THAILAND: ACTIVIST JAILED FOR 18 YEARS FOR INSULTING MONARCHY
An opposition activist in
On 28 August Daranee Charnchoengsilpakul was convicted on three counts of lese majeste, each carrying a six-year jail term, for remarks that she made in speeches last year criticising the 2006 coup that ousted Prime Minister Thaksin Shinawatra.
The speeches were made at rallies of the "Red Shirts", the name given to Thaksin supporters who believe the current government led by Prime Minister Abhisit Vejjajiva is illegitimate, and who call for Thaksin to be reinstated.
Authorities have also blocked excerpts of Daranee's speeches on YouTube, which had been the basis for the complaints filed against her, says SEAPA.
The judge hearing Daranee's case closed the court to the public and the media last month, citing national security concerns. And because Daranee showed no remorse, the court found no cause for leniency, reports SEAPA.
"It is what I expected to happen," Daranee told reporters after the verdict. "I will appeal."
Arrested on 22 July 2008, Daranee has been denied bail three times despite her lawyers' pleas, and claims that her health may be deteriorating.
The decision to fight the charges is unusual. According to news reports, human rights lawyers say the charges are difficult to beat in a nation known for its intense loyalty to the Royal Family, and most defendants choose to plead guilty and beg the King for mercy.
Several people have been charged with lese majeste in recent years, such as a Thai engineer who got 10 years for sending online pictures that offended the Royal Family, and former BBC correspondent Jonathan Head, who presided over a public debate.
Police are investigating the entire board of the Thailand Foreign Correspondents' Club for possible breaches of the laws, say SEAPA and news reports.
Under current rules, anybody can file a complaint of lese majeste, which has led to many Thai politicians using the laws as a tool to silence their rivals.
According to SEAPA, lese majeste charges have surged since the 2006 coup, and are punishable by up to 15 years in jail.
Earlier this year Abhisit said he would look into ensuring the laws were not abused but little progress has been made.
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-Red Shirt activist jailed for 18 years for insulting Thai Royal Family
Red Shirt activist jailed for 18 years for insulting Thai Royal Family
A court in Bangkok sentenced a political activist to 18 years in prison yesterday for insulting the Thai Royal Family, the latest in a flurry of cases that analysts say are inhibiting freedom of speech and stifling political dissent.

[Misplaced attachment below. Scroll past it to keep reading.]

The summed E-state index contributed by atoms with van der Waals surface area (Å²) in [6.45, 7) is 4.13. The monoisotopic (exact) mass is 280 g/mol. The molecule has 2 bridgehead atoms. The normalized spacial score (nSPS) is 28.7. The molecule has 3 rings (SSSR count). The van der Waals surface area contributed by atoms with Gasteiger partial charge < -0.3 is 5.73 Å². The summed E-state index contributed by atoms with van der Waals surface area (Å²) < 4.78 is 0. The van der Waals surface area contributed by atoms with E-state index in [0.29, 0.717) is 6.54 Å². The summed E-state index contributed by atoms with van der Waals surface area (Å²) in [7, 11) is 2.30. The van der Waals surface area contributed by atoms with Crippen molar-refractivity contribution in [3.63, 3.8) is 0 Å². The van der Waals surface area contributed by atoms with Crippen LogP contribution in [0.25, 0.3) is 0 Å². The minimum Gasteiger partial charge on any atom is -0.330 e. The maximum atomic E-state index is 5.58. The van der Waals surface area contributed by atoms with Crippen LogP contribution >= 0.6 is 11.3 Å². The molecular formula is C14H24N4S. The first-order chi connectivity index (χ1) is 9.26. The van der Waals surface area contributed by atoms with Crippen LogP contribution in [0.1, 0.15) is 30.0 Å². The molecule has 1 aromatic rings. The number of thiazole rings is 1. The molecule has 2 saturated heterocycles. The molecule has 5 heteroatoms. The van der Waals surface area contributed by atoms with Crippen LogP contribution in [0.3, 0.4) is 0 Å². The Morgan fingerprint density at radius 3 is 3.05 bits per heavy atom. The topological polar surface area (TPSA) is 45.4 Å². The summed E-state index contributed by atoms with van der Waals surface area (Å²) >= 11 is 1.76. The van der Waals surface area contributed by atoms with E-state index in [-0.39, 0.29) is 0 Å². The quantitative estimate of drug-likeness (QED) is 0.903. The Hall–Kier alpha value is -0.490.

Daranee Charnchoengsilpakul was convicted of three charges of lèse-majesté for remarks that she made in speeches last year criticising the 2006 coup that ousted Thaksin Shinawatra, who was then the Prime Minister.
Mr Thaksin, who was convicted in absentia last year of breaching conflict of interest laws and lives abroad to avoid a jail term, remains a polarising figure in Thai politics.
Mr Thaksin’s Red Shirt supporters plan to rally again in central Bangkok tomorrow to demand change. They are furious with the Government led by Abhisit Vejjajiva, the Prime Minister, which they deem illegitimate, and want Mr Thaksin to be reinstated.
When his supporters protested in April they disrupted an Asean summit and brought parts of Bangkok to a standstill.
The Red Shirts, known formally as the United Front for Democracy against Dictatorship (UDD), said that the rally tomorrow will be peaceful.
The Government, however, has invoked the Internal Security Act to ban gatherings at three of the locations used for Red Shirt rallies, and deployed troops and police.
Red Shirt leaders fear provocateurs will try and to cause trouble. “If any unrest occurs, it will not be caused by the Red Shirts,” Jatuporn Prompan, the UDD leader, told Thai media yesterday.
Daranee, 46, was sentenced to three six-year prison terms to run consecutively for insulting the monarchy in speeches that she gave at Red Shirt rallies. Prommas Phoo-sang, the judge, closed the court to the public and the media last month, citing reasons of national security.
“It is what I expected to happen,” Daranee said after the verdict. “I will appeal.” The decision to fight the charges is unusual.
Human rights lawyers said that the charges are difficult to beat in a nation known for its intense loyalty to the Royal Family, and most defendants choose to plead guilty and beg the King for mercy.
Several people have been charged with or investigated over lèse-majesté in recent years. They include a man who refused to stand for the royal anthem in a cinema, the Australian author Harry Nicolaides, whose book sold seven copies, and the former BBC correspondent Jonathan Head, who presided over a public debate.
Police are investigating the entire board of the Thailand Foreign Correspondents’ Club for possible breaches of the laws.
Many Thai politicians appear to regard lèse-majesté laws as a tool to use against their opponents. Earlier this year Mr Abhisit said that his Government would discuss amending the laws but little progress has been made.